Student leaders of the House and Neighborhood Development program (HAND) expressed concern for the fate of their programs if the Office of Public Service (OPS), which over sees HAND, is not kept operational for the rest of the school veal.
The University's ongoing reorganization of the public service structure at Harvard, most notably the appointment of Judith H. Kidd as the new assistant dean for public service, has made the late of OPS unclear.
Currently, there is no formal employment agreement extending beyond December between the University and Gail I. Epstein, the current director of OPS. Negotiations are ongoing.
"I think that a lot of things that could have happened in the past have been prevented by the OPS and their oversight," said Lynn M. Itagaki '96, a central coordinator of HAND. "The success of the HAND program has been this close association with the staff support. We can't change it in only two weeks [in December]."
"What we're really fighting for right now is time," she added.
John M. Mallers '96, also a central coordinator for HAND, said he is worried about what would happen to programs it both the staff support and student leaders changed at the same time.
"The most important things is having staff support who knows what they're doing and what has to be done to keep things going," Mallers said. "The way we switch coordinators at semester, the only person I can think of who knows what they need to know is Gail Epstem."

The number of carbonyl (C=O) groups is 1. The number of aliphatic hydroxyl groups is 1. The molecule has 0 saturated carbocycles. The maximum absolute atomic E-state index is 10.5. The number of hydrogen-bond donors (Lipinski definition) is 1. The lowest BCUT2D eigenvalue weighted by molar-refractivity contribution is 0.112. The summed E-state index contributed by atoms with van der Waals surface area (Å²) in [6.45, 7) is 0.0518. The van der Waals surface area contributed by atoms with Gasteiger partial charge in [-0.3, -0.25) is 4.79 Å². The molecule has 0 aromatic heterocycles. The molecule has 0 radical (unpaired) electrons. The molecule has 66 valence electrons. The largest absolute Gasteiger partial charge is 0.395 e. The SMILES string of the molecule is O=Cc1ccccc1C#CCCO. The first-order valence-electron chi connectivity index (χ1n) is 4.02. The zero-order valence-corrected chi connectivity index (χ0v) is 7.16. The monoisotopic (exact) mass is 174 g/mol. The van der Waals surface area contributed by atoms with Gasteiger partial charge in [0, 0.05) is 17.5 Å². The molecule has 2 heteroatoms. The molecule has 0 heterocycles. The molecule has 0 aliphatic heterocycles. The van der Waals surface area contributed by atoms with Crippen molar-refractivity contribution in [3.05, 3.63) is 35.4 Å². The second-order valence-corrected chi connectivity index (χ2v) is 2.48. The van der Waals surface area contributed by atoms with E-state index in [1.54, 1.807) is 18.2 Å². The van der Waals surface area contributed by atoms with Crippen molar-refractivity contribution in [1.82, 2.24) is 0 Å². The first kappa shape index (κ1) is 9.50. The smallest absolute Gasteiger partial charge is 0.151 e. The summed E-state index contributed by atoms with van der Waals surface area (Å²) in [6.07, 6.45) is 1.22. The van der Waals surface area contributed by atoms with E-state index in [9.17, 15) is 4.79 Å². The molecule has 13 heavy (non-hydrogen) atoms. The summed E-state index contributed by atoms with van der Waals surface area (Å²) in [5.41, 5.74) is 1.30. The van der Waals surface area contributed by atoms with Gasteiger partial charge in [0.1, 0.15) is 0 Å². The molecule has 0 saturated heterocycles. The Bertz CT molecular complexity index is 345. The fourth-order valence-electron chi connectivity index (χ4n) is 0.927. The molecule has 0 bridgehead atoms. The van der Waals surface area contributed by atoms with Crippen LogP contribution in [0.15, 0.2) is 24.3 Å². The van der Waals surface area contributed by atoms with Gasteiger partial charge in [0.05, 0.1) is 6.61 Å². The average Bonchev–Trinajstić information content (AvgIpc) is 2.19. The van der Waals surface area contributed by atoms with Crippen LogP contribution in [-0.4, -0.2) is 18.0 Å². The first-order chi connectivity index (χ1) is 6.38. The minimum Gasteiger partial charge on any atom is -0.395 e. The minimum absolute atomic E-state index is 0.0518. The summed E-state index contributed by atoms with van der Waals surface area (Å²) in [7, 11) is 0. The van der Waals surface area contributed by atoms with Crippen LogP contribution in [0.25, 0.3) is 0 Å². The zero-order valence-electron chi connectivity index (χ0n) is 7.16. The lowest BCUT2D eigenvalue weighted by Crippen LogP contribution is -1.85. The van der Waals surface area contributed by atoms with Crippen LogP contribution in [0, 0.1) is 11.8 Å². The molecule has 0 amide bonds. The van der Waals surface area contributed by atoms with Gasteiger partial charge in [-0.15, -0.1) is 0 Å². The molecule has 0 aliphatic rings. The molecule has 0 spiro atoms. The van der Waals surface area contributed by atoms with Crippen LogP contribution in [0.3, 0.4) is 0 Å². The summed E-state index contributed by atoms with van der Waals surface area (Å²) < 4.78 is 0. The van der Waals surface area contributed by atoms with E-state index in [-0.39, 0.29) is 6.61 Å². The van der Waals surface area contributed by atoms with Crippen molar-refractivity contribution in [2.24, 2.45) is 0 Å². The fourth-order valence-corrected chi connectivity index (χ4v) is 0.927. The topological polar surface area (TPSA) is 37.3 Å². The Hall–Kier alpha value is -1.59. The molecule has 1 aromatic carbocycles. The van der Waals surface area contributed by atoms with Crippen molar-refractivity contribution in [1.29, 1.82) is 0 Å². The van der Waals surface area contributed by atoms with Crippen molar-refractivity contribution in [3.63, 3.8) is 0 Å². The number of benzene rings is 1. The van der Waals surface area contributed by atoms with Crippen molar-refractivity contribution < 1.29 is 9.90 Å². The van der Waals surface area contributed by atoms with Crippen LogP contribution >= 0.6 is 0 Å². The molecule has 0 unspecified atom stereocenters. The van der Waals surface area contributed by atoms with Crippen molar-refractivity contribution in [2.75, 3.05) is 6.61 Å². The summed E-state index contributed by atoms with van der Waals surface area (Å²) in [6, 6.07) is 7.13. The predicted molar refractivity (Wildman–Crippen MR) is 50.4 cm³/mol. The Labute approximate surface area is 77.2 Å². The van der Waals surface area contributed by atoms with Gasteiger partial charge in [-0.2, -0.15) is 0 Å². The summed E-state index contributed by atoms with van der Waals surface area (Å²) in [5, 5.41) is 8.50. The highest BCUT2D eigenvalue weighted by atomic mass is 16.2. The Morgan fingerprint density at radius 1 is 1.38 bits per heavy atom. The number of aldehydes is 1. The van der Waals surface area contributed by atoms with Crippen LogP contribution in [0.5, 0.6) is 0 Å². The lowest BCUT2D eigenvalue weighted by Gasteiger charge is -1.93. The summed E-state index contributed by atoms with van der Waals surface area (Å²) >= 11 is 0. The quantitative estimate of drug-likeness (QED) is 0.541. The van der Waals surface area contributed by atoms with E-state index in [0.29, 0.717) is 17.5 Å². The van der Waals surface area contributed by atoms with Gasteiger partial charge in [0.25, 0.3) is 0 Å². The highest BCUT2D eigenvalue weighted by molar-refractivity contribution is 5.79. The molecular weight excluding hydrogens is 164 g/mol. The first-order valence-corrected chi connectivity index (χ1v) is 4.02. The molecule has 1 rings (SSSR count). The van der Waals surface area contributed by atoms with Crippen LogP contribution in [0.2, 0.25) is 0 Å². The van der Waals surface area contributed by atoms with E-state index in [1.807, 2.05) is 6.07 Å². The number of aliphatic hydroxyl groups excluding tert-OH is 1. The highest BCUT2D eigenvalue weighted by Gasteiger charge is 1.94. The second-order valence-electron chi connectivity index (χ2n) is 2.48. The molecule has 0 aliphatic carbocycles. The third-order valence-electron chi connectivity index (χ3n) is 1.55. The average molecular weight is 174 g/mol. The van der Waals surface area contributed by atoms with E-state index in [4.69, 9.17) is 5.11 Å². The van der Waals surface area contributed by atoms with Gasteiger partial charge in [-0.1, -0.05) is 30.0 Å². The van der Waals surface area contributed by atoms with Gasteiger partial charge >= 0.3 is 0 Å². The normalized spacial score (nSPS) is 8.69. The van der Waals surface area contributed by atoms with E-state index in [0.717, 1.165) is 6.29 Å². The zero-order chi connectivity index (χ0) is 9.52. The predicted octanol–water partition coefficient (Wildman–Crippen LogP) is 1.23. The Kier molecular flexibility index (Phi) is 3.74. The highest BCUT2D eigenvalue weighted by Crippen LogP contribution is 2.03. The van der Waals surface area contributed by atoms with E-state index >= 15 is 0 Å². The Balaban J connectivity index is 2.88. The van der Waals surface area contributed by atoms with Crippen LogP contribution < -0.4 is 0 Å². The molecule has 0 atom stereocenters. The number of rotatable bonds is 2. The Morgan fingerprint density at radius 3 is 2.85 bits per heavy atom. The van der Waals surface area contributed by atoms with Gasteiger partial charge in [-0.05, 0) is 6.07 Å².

"We need to have her as an adviser and to continue on with the same responsibility and authority in order to preserve these things for next semester," he added.
The current tensions between the University and HAND have had detrimental effects on the ability of the program to organize service projects, the students said.
"The students themselves really don't know what's going to happen. They're worried," Itagaki said. "There's a feeling that we can't plan for the future because we don't know what our resources are going to be. I feel concerned because I can't tell them it will be okay."
"You need some sort of fundamental premise on which to base public service. The people who work the most with their programs should know what's best for their programs," Itagaki continued. "If the University is going to take that away from us, in the long run we are going to see the programs disintegrating."
Currently, HAND's funding is provided by the Faculty of Arts and Sciences (IAS), but the actual money is disbursed by the OPS, which is where the HAND office is also located.
While leaders said they have been promised both funding and office space, they don't know where they will be able to pick up their money not where then office will be located.
"Through [Epstem's] office, we've always gotten out funding. There's been no mention of where the control of out funds would tall," Malleis said "We know it'd be coming from the IAS We just don't know where it would be disbursed."
Ultimately, students stress that they would like Epstem and her staff to stay because they have the experience and resources that HAND needs.
"It's not as if we are on a crusade because we are going to miss our friend Gail," Mallers said. "On a personal level, we do, but on a very important operational level. I can't foresee how we can continue in the fashion we've been going so far without her there."
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